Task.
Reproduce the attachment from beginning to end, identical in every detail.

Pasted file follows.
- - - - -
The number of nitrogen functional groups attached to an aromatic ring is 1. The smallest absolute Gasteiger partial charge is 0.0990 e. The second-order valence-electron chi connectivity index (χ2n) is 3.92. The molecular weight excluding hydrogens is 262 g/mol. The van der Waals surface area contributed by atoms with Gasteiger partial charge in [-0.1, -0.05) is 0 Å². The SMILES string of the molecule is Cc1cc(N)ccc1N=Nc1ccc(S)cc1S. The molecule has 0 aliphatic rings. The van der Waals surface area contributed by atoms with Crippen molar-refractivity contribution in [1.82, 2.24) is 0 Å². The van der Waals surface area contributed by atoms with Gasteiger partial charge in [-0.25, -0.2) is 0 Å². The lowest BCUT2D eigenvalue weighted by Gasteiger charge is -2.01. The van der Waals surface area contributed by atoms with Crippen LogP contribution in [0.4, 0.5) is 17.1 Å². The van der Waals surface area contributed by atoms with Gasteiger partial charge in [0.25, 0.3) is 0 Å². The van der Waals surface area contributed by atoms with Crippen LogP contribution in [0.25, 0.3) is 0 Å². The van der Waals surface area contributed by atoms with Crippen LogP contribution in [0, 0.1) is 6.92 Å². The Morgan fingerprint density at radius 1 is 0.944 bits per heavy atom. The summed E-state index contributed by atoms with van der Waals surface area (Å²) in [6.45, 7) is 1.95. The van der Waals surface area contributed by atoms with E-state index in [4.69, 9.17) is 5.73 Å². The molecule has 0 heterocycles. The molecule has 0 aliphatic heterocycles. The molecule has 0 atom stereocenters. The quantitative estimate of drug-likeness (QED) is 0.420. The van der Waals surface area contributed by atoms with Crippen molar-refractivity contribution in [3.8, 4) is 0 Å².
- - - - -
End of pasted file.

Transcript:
The number of nitrogen functional groups attached to an aromatic ring is 1. The smallest absolute Gasteiger partial charge is 0.0990 e. The second-order valence-electron chi connectivity index (χ2n) is 3.92. The molecular weight excluding hydrogens is 262 g/mol. The van der Waals surface area contributed by atoms with Gasteiger partial charge in [-0.1, -0.05) is 0 Å². The SMILES string of the molecule is Cc1cc(N)ccc1N=Nc1ccc(S)cc1S. The molecule has 0 aliphatic rings. The van der Waals surface area contributed by atoms with Crippen molar-refractivity contribution in [1.82, 2.24) is 0 Å². The van der Waals surface area contributed by atoms with Gasteiger partial charge in [-0.25, -0.2) is 0 Å². The lowest BCUT2D eigenvalue weighted by Gasteiger charge is -2.01. The van der Waals surface area contributed by atoms with Crippen LogP contribution in [0.4, 0.5) is 17.1 Å². The van der Waals surface area contributed by atoms with Gasteiger partial charge in [0.25, 0.3) is 0 Å². The van der Waals surface area contributed by atoms with Crippen LogP contribution in [0.25, 0.3) is 0 Å². The van der Waals surface area contributed by atoms with Crippen LogP contribution in [0, 0.1) is 6.92 Å². The Morgan fingerprint density at radius 1 is 0.944 bits per heavy atom. The summed E-state index contributed by atoms with van der Waals surface area (Å²) in [6.45, 7) is 1.95. The van der Waals surface area contributed by atoms with E-state index in [4.69, 9.17) is 5.73 Å². The molecule has 0 heterocycles. The molecule has 0 aliphatic heterocycles. The molecule has 0 atom stereocenters. The quantitative estimate of drug-likeness (QED) is 0.420. The van der Waals surface area contributed by atoms with Crippen molar-refractivity contribution in [3.8, 4) is 0 Å².